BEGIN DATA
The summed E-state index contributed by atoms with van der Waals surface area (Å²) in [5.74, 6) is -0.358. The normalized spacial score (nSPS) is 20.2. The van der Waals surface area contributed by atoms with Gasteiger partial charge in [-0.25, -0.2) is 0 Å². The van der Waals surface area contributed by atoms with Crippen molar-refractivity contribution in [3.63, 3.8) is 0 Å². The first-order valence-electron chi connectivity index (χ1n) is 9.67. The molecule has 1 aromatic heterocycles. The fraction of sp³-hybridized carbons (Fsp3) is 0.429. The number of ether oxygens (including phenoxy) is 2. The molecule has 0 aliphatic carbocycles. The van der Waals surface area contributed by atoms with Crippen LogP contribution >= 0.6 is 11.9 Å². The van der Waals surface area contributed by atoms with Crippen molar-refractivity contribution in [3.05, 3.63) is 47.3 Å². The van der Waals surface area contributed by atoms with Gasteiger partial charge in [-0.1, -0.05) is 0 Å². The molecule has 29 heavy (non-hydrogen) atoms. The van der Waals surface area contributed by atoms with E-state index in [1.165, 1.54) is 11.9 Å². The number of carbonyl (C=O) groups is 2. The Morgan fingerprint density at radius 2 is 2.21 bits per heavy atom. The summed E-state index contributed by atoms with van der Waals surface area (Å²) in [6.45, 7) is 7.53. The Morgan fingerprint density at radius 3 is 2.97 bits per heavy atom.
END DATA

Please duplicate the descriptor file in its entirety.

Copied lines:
The summed E-state index contributed by atoms with van der Waals surface area (Å²) in [5.74, 6) is -0.358. The normalized spacial score (nSPS) is 20.2. The van der Waals surface area contributed by atoms with Gasteiger partial charge in [-0.25, -0.2) is 0 Å². The van der Waals surface area contributed by atoms with Crippen molar-refractivity contribution in [3.63, 3.8) is 0 Å². The first-order valence-electron chi connectivity index (χ1n) is 9.67. The molecule has 1 aromatic heterocycles. The fraction of sp³-hybridized carbons (Fsp3) is 0.429. The number of ether oxygens (including phenoxy) is 2. The molecule has 0 aliphatic carbocycles. The van der Waals surface area contributed by atoms with Crippen LogP contribution >= 0.6 is 11.9 Å². The van der Waals surface area contributed by atoms with Crippen molar-refractivity contribution in [3.05, 3.63) is 47.3 Å². The van der Waals surface area contributed by atoms with Gasteiger partial charge in [-0.1, -0.05) is 0 Å². The molecule has 29 heavy (non-hydrogen) atoms. The van der Waals surface area contributed by atoms with E-state index in [1.165, 1.54) is 11.9 Å². The number of carbonyl (C=O) groups is 2. The Morgan fingerprint density at radius 2 is 2.21 bits per heavy atom. The summed E-state index contributed by atoms with van der Waals surface area (Å²) in [6.45, 7) is 7.53. The Morgan fingerprint density at radius 3 is 2.97 bits per heavy atom.